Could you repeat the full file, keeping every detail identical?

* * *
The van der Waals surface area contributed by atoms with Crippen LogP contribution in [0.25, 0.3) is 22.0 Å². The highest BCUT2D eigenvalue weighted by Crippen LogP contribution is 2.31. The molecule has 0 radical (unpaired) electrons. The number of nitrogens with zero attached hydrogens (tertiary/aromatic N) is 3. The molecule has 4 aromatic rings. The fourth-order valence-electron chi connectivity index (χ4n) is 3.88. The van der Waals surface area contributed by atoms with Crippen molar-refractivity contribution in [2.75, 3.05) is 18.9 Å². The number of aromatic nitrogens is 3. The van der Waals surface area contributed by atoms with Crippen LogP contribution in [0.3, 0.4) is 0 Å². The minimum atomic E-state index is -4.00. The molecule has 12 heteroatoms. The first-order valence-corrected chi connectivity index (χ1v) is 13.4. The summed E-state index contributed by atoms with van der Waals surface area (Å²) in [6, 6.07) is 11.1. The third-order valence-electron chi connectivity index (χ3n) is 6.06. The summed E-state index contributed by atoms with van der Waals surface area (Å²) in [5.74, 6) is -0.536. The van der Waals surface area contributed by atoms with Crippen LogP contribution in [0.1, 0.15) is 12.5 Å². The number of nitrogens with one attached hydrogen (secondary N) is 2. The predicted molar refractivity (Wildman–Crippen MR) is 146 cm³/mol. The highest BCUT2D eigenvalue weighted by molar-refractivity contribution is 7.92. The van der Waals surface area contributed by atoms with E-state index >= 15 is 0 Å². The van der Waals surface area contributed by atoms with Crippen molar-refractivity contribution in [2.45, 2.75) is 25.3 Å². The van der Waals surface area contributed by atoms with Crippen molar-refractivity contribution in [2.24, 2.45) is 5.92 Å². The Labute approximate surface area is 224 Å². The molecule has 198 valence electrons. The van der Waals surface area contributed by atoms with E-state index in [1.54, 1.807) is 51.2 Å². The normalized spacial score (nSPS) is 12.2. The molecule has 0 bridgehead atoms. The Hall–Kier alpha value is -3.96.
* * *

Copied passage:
The van der Waals surface area contributed by atoms with Crippen LogP contribution in [0.25, 0.3) is 22.0 Å². The highest BCUT2D eigenvalue weighted by Crippen LogP contribution is 2.31. The molecule has 0 radical (unpaired) electrons. The number of nitrogens with zero attached hydrogens (tertiary/aromatic N) is 3. The molecule has 4 aromatic rings. The fourth-order valence-electron chi connectivity index (χ4n) is 3.88. The van der Waals surface area contributed by atoms with Crippen molar-refractivity contribution in [2.75, 3.05) is 18.9 Å². The number of aromatic nitrogens is 3. The van der Waals surface area contributed by atoms with Crippen LogP contribution in [0.3, 0.4) is 0 Å². The minimum atomic E-state index is -4.00. The molecule has 12 heteroatoms. The first-order valence-corrected chi connectivity index (χ1v) is 13.4. The summed E-state index contributed by atoms with van der Waals surface area (Å²) in [6, 6.07) is 11.1. The third-order valence-electron chi connectivity index (χ3n) is 6.06. The summed E-state index contributed by atoms with van der Waals surface area (Å²) in [5.74, 6) is -0.536. The van der Waals surface area contributed by atoms with Crippen LogP contribution in [0.1, 0.15) is 12.5 Å². The number of nitrogens with one attached hydrogen (secondary N) is 2. The predicted molar refractivity (Wildman–Crippen MR) is 146 cm³/mol. The highest BCUT2D eigenvalue weighted by molar-refractivity contribution is 7.92. The van der Waals surface area contributed by atoms with E-state index >= 15 is 0 Å². The van der Waals surface area contributed by atoms with Crippen molar-refractivity contribution in [2.45, 2.75) is 25.3 Å². The van der Waals surface area contributed by atoms with Crippen molar-refractivity contribution in [2.24, 2.45) is 5.92 Å². The Labute approximate surface area is 224 Å². The molecule has 198 valence electrons. The van der Waals surface area contributed by atoms with E-state index in [1.54, 1.807) is 51.2 Å². The normalized spacial score (nSPS) is 12.2. The molecule has 0 bridgehead atoms. The Hall–Kier alpha value is -3.96.